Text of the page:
Kidney Transplantation–  Medical, Surgical, and Immunologic Considerations Anil Kapoor, MD, FRCS(C) Associate Professor of...
OBJECTIVES Transplant immunology Acute and Chronic Rejection How does a transplant program work ? Indications for renal tr...
Background DEMOGRAPHICS OF THE TRANSPLANT WAITING LIST TRANSPLANT DONOR & RECIPIENT WORK UP TRANSPLANT SURGERY TRANSPLANT ...
Single kidney transplants by organ source, Canada, 1990-1999   (Number) Source: CORR/CIHI 2001
Comparison of cadaveric organ donation rates, Canada and Provinces, 1998 -2000 (Rate per million population 1 ) 1 Crude ra...
International comparison of cadaveric organ donation rates, 1999 (Rate per million population 1 ) 1 Crude rate.  Sources: ...
Cadaveric donor cause of death, Canada, 1999 1  Includes cerebrovascular accident, ruptured cerebral aneurysm and spontane...
Cadaveric donors by gender and average age, Canada, 1992-1999 Source: CIHI/CORR 2001
Actual cadaveric, potential cadaveric and living organ donors, Provinces, 2000 (Rate per million population 1 ) 1 Crude ra...
Bertram L. Kasiske
Bertram L. Kasiske
Bertram L. Kasiske
Bertram L. Kasiske
Bertram L. Kasiske
Bertram L. Kasiske
Bertram L. Kasiske
Bertram L. Kasiske
Bertram L. Kasiske
Bertram L. Kasiske
Bertram L. Kasiske
Bertram L. Kasiske
Bertram L. Kasiske
Bertram L. Kasiske
Bertram L. Kasiske
Bertram L. Kasiske
Bertram L. Kasiske
Bertram L. Kasiske
Bertram L. Kasiske
Bertram L. Kasiske
Bertram L. Kasiske
Bertram L. Kasiske
Bertram L. Kasiske
Bertram L. Kasiske
Bertram L. Kasiske
Bertram L. Kasiske
Bertram L. Kasiske
Bertram L. Kasiske
 
John M. Barry
John M. Barry
John M. Barry
 
 
John M. Barry
John M. Barry
Angelo M. de Mattos
Laurence Chan
 
Laurence Chan
Laurence Chan
Laurence Chan
Laurence Chan
Medical Issues following Renal Transplantation <ul><li>Cardiovascular Disease </li></ul><ul><li>Hypertension </li></ul><ul...
Ischemic Heart Disease After Kidney Transplantation <ul><li>Nature of the Problem </li></ul><ul><li>Registry and retrospec...
Meier-Kriesche  KI April 2001 Cardiovascular Mortality Wait listed vs Transplanted
Event Rates <ul><li>Lindholm 1995: </li></ul><ul><li>-11% of grafts were lost 2-5 yrs post transplant </li></ul><ul><li>-d...
Relative Risk Incident IHD <ul><li>FHS Variables </li></ul><ul><li>Men and Women Surviving > 1 year (n=1124) </li></ul><ul...
Cardiovascular Disease After Renal Transplantation <ul><li>Summary- Kasiske 2000 </li></ul><ul><li>1. Most comprehensive a...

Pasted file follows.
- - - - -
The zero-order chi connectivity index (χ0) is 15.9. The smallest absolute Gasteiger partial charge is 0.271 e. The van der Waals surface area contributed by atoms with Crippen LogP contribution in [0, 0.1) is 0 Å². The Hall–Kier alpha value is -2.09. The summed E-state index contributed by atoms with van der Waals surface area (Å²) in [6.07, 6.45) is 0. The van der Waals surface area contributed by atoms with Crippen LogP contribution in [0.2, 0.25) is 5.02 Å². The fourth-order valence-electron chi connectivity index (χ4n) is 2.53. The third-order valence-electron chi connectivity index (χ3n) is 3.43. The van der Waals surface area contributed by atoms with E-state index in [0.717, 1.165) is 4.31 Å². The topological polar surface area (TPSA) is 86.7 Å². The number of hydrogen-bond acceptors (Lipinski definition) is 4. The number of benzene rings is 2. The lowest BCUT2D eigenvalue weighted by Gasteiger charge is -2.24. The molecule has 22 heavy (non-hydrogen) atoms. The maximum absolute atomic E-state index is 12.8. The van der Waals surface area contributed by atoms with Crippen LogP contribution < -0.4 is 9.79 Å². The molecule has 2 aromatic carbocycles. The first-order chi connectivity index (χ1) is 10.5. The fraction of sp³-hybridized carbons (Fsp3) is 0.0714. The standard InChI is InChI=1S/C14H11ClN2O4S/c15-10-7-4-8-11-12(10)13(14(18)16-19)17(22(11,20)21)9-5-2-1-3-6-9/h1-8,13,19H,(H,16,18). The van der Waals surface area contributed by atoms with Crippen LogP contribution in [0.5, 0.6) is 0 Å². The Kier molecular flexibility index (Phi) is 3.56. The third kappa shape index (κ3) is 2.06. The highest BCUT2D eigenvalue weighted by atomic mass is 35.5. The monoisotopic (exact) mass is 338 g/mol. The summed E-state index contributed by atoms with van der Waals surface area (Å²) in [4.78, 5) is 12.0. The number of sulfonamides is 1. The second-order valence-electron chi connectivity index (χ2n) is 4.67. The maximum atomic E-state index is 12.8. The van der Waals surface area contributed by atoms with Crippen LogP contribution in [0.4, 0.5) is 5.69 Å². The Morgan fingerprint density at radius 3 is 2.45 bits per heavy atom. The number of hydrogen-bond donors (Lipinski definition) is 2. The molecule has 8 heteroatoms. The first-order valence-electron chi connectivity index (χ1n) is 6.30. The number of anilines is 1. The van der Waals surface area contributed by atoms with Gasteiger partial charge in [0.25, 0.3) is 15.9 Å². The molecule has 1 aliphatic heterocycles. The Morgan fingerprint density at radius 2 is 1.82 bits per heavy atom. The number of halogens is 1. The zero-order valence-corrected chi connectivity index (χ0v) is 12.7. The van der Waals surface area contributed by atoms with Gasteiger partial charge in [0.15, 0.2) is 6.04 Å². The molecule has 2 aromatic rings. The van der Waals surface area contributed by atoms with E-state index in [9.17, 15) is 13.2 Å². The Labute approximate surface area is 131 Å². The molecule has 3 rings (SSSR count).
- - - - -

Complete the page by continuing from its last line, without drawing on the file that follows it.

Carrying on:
Treatment of Hyperlipidemia <ul><li>General Population </li></ul><ul><li>Meta analysis of statin trials (JAMA 1999;282:234...
Hypertension After Renal Transplantation <ul><li>Causes </li></ul><ul><li>Calcineurin Inhibitors </li></ul><ul><li>Steroid...
Post Transplant Hypertension <ul><li>1. Graded independent relationship between degree of systolic and diastolic hypertens...
Treatment of Post Transplant Hypertension  <ul><li>Calcium channel blockers </li></ul><ul><li>Reduce calcineurin inhibitor...
Prevention of Cardiovascular Disease After Renal  Transplantation <ul><li>Prevention and treatment of diabetes </li></ul><...
Natural History of Bone Loss Following Transplantation Corticosteroid-induced osteoporosis Prednisone dose > 7.5mg / day I...
20 adult LRD renal transplants 11 pre-emptive transplants, 9 transplants 11±22 months on dialysis BMD decreased 6.8% first...
Treatment of Osteoporosis Post Transplant <ul><li>Post menopausal women, patients with osteoporosis or osteopenia should b...
Meier-Kriesche Transplantation 2000 Relative Risk of Infectious Death and Acute Rejection
Connie L. Davis
Connie L. Davis
Connie L. Davis
Medical Management of the Renal Transplant Recipient 2002 -Summary- <ul><li>Cardiovascular Disease remains the major cause...
Medical Management of the Renal Transplant Recipient 2002 -Comments- <ul><li>Care of the renal transplant recipient is bec...
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  • Transplant I and II of 10 Dec 2008 and 04 Mar 2009 by Dr. A ...

    1. 1. Kidney Transplantation– Medical, Surgical, and Immunologic Considerations Anil Kapoor, MD, FRCS(C) Associate Professor of Surgery McMaster University
    2. 2. OBJECTIVES Transplant immunology Acute and Chronic Rejection How does a transplant program work ? Indications for renal transplant Patient selection Technical/ Surgical considerations in renal transplant
    3. 3. Background DEMOGRAPHICS OF THE TRANSPLANT WAITING LIST TRANSPLANT DONOR & RECIPIENT WORK UP TRANSPLANT SURGERY TRANSPLANT IMMUNOLOGY ( REJECTION ) POST TRANSPLANT ISSUES HLA/ CROSS MATCH
    4. 4. Single kidney transplants by organ source, Canada, 1990-1999 (Number) Source: CORR/CIHI 2001